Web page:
# [java] Inner classes - outer class method is hidden?

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Zahlman    1682
Consider the following:
class Outer {
public void doSomething(int x) { System.out.println(x); }

class Inner {
public void doSomething() {
// Outer.doSomething(42); <-- doesn't work; doSomething() is not static
// doSomething(42); <-- doesn't work; the compiler looks for the method in
// Outer.Inner first, and complains that it can't be applied to (int)
// this.doSomething(42); <-- doesn't work; same problem
}
}
}


How do I call the Outer's doSomething() from within the Inner's doSomething()? The only thing I found that compiles is to have Inner extend Outer and use super. , but this makes no logical sense for my design at all. (Actually, I can't imagine a case where it would ever make sense.) EDIT: The following works, but I still can't believe I would have to do something like this:
class Outer {
public void doSomething(int x) { System.out.println(x); }
private void doSomething_redirect(int x) { doSomething(x); }

class Inner {
public void doSomething() {
doSomething_redirect(42);
}
}
}


The thing is, in the actual code, the analogue of 'doSomething' is the only reasonable name for the method... and a large part of the purpose of Inner is to encapsulate a parameter for the doSomething call.

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Alpha_ProgDes    6921
does
class Outer {  public void doSomething(int x) { System.out.println(x); }  class Inner {    public void doSomething() {      // Outer.doSomething(42); <-- doesn't work; doSomething() is not static      // doSomething(42); <-- doesn't work; the compiler looks for the method in      // Outer.Inner first, and complains that it can't be applied to (int)      // this.doSomething(42); <-- doesn't work; same problem      Outer.this.doSomething(42); // <-- this should work!    }  }}
works?

idea came from: http://bytes.com/groups/java/16382-inner-class-referencing-outer-classes-members

edit: for clarity

[Edited by - Alpha_ProgDes on May 1, 2009 12:08:15 PM]

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OrangyTang    1298
Like this:
class Outer {  public void doSomething(int x) { System.out.println(x); }  class Inner {    public void doSomething() {      Outer.this.doSomething(42);    }  }}

Edit: too slow, but I've tested it and it does work.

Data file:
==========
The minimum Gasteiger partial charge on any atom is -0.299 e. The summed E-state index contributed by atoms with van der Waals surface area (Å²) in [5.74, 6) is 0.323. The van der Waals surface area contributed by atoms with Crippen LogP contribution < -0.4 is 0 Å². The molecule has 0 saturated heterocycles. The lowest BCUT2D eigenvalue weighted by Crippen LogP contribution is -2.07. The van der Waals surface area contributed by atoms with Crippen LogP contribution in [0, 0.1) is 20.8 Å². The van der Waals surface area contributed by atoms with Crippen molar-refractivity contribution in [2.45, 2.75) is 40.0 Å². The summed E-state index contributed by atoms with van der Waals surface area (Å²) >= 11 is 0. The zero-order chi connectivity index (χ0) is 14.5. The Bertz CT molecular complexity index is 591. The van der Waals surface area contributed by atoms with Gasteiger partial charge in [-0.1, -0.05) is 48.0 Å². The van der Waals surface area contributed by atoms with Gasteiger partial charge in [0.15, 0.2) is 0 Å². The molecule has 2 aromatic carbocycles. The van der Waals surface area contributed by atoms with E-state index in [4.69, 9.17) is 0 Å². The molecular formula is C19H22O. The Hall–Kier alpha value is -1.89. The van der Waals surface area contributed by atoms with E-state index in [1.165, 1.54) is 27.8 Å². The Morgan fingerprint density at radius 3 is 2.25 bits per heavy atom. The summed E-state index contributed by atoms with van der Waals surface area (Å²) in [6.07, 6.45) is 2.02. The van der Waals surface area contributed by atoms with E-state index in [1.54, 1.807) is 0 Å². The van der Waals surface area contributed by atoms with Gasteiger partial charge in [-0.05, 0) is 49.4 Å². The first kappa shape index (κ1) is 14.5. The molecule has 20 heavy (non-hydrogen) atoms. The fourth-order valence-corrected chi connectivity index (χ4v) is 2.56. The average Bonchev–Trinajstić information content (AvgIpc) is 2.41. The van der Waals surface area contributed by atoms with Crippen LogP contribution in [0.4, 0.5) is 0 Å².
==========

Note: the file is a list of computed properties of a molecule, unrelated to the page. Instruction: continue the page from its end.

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Zahlman    1682
Excellent, thank you. Now I can get on with the rest of this epic refactoring. :)

(For the curious: the actual Outer represents a data buffer that can be viewed alternately as a byte[], short[] or int[], and the actual Inner represents a pseudo-iterator with some other useful functionality. It's quite irritating how java.util.Arrays doesn't provide anything useful here, really...)

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OrangyTang    1298
Quote:
 Original post by Zahlman(For the curious: the actual Outer represents a data buffer that can be viewed alternately as a byte[], short[] or int[], and the actual Inner represents a pseudo-iterator with some other useful functionality. It's quite irritating how java.util.Arrays doesn't provide anything useful here, really...)

Have you seen ByteBuffer and it's related classes?

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Zahlman    1682
:O More excellence. I'll update to use that as soon as I get this set of changes working. (That's the problem with javadoc - all generated documentation, really: it tells you what a class does, but it doesn't tell you which class does what you're trying to do.) I wonder why they don't offer concrete implementations and demand you use the factory functions instead, though. And I'm still rather fond of the pseudo-iterator functionality.

Next question: How do I check if two instances of Inner have the same Outer instance? I.e. I'm trying to implement .equals() for Inner, and

public boolean equals(Object other) {	if (!(other instanceof Inner)) return false;	Inner i = (Inner)other;	// Outer.this == i.this // doesn't work	// Outer.this == Outer.i // doesn't work}

Again the only thing that seems to be working is to route through a private method.

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OrangyTang    1298
The only method I can find that works is via reflection:
		public boolean equals(Object rhs)		{			try			{				 Outer otherOuter = (Outer)rhs.getClass().getDeclaredField("this\$0").get(rhs);				 				 return Outer.this == otherOuter;			}			catch (NoSuchFieldException e) {}			catch (IllegalAccessException e) {}			 			return false;		}

Which is probably slower than creating a private accessor, but might be preferable depending on what you're doing.

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Zahlman    1682
Ick. I'll stick with the accessor for now. You'd think there'd be a keyword analogous to 'super' for this, like 'container' or 'outer' or something...